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Samantha Chisholm Hatfield

Abstract (from SpringerLink): Western climate science and Traditional Ecological Knowledge (TEK) represent complementary and overlapping views of the causes and consequences of change. In particular, observations of changes in abundance, distribution, phenology, or behavior of the natural environment (including plants and animals) can have a rich cultural and spiritual interpretation in Indigenous communities that may not be present in western science epistemologies. Using interviews with Indigenous elders and other Traditional Knowledge holders, we demonstrate that assumptions about the nature, perception, and utilization of time and timing can differ across knowledge systems in regard to climate change.Our interviewees’...
FY2014This project will explore tribal cultural relationships and practices connected to resources and other aspects of nature that are potentially affected by climate change. Tribes are disproportionately affected by climate change because their economies, traditions, and even identity are heavily reliant on place-based natural resources, and changes in these resources may result in associated shifts and adaptations in tribal cultural traditions. Dr. Samantha Chisholm Hatfield, an enrolled member of the Confederated Tribes of Siletz and a cultural anthropologist, will interview elders with two tribes in the Great Basin in order to learn how a changing environment has affected aspects of tribal culture. Observations...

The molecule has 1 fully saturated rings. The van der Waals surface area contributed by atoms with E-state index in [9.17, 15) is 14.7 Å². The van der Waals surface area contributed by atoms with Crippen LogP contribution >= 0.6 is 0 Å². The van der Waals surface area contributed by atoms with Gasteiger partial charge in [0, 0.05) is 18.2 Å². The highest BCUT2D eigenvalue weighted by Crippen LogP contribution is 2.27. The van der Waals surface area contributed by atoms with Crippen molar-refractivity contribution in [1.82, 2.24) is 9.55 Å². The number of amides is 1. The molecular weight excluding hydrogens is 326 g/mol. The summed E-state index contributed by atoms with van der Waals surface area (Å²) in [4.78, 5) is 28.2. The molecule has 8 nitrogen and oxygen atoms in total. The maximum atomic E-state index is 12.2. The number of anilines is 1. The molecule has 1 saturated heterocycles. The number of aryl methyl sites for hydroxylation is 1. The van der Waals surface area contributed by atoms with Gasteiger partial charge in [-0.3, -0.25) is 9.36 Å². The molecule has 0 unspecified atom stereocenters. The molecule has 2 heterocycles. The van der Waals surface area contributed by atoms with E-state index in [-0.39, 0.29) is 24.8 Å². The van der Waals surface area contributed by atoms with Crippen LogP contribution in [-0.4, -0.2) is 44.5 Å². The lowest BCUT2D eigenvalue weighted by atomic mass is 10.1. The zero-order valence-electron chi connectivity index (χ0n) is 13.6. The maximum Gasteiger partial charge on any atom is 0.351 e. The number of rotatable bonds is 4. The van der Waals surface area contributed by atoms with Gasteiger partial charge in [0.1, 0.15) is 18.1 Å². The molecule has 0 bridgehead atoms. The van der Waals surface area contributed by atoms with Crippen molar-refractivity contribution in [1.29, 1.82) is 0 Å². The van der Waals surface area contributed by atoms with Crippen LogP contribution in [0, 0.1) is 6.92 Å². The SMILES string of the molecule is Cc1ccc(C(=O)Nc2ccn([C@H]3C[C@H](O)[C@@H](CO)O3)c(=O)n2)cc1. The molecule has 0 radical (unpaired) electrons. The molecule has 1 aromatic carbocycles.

On July 21, 2016, Dr. Samantha Chisholm Hatfield of Oregon State University presented findings from her research on Native cultural responses to climate change in the Great Basin.Traditional Ecological Knowledge (TEK) is based on observations of environmental surroundings over long periods of time. It is an integral aspect of Indigenous cultural knowledge, which is holistic in nature. Because climate change affects the presence, abundance and patterns of distribution of animals and plants, it is important to analyze behaviors and hear tribes’ TEK perspectives connected to those resources. In this project, researchers documented the Duckwater Shoshone and the Paiute tribes’ cultural traditions and responses to climate...
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Tribal communities have spiritually rich and complex connections with the natural environment, and their traditions, identities, and economies rely heavily on local natural resources. Because of this intimate connection with nature, tribes are especially vulnerable to climate changes that disrupt their surroundings. Surprisingly, however, few studies have delved deeply into Native thinking around climate change and its cultural impacts. This project sought to understand the ways in which Native American culture and cultural practices in the northwestern U.S. have been affected by climate change. Researchers conducted in-depth interviews with tribal elders and cultural experts belonging to three Northwest tribes...
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